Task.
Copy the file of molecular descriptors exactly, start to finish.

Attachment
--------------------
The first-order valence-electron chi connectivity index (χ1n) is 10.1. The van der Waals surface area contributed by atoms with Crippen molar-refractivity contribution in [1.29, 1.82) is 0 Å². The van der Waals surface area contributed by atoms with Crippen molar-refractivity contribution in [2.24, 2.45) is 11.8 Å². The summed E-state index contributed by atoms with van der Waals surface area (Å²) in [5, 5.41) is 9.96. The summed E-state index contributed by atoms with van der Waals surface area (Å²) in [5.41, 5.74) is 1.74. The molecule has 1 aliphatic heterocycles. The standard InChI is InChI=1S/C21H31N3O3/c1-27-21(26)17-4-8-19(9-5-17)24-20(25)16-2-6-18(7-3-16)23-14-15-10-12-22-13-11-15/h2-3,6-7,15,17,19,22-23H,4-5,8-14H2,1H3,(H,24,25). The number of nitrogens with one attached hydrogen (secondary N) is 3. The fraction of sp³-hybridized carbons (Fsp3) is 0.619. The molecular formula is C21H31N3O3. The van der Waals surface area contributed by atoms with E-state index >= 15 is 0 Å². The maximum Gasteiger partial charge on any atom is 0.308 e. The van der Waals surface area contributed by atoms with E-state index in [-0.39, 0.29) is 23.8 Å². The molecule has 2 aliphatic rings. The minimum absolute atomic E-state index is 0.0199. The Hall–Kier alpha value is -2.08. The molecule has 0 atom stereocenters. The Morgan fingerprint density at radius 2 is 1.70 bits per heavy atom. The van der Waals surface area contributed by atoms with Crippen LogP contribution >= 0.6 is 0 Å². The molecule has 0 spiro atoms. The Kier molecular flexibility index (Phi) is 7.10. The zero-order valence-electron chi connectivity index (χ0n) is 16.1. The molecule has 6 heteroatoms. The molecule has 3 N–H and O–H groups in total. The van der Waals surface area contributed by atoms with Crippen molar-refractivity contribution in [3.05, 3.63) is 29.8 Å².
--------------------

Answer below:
The first-order valence-electron chi connectivity index (χ1n) is 10.1. The van der Waals surface area contributed by atoms with Crippen molar-refractivity contribution in [1.29, 1.82) is 0 Å². The van der Waals surface area contributed by atoms with Crippen molar-refractivity contribution in [2.24, 2.45) is 11.8 Å². The summed E-state index contributed by atoms with van der Waals surface area (Å²) in [5, 5.41) is 9.96. The summed E-state index contributed by atoms with van der Waals surface area (Å²) in [5.41, 5.74) is 1.74. The molecule has 1 aliphatic heterocycles. The standard InChI is InChI=1S/C21H31N3O3/c1-27-21(26)17-4-8-19(9-5-17)24-20(25)16-2-6-18(7-3-16)23-14-15-10-12-22-13-11-15/h2-3,6-7,15,17,19,22-23H,4-5,8-14H2,1H3,(H,24,25). The number of nitrogens with one attached hydrogen (secondary N) is 3. The fraction of sp³-hybridized carbons (Fsp3) is 0.619. The molecular formula is C21H31N3O3. The van der Waals surface area contributed by atoms with E-state index >= 15 is 0 Å². The maximum Gasteiger partial charge on any atom is 0.308 e. The van der Waals surface area contributed by atoms with E-state index in [-0.39, 0.29) is 23.8 Å². The molecule has 2 aliphatic rings. The minimum absolute atomic E-state index is 0.0199. The Hall–Kier alpha value is -2.08. The molecule has 0 atom stereocenters. The Morgan fingerprint density at radius 2 is 1.70 bits per heavy atom. The van der Waals surface area contributed by atoms with Crippen LogP contribution >= 0.6 is 0 Å². The molecule has 0 spiro atoms. The Kier molecular flexibility index (Phi) is 7.10. The zero-order valence-electron chi connectivity index (χ0n) is 16.1. The molecule has 6 heteroatoms. The molecule has 3 N–H and O–H groups in total. The van der Waals surface area contributed by atoms with Crippen molar-refractivity contribution in [3.05, 3.63) is 29.8 Å².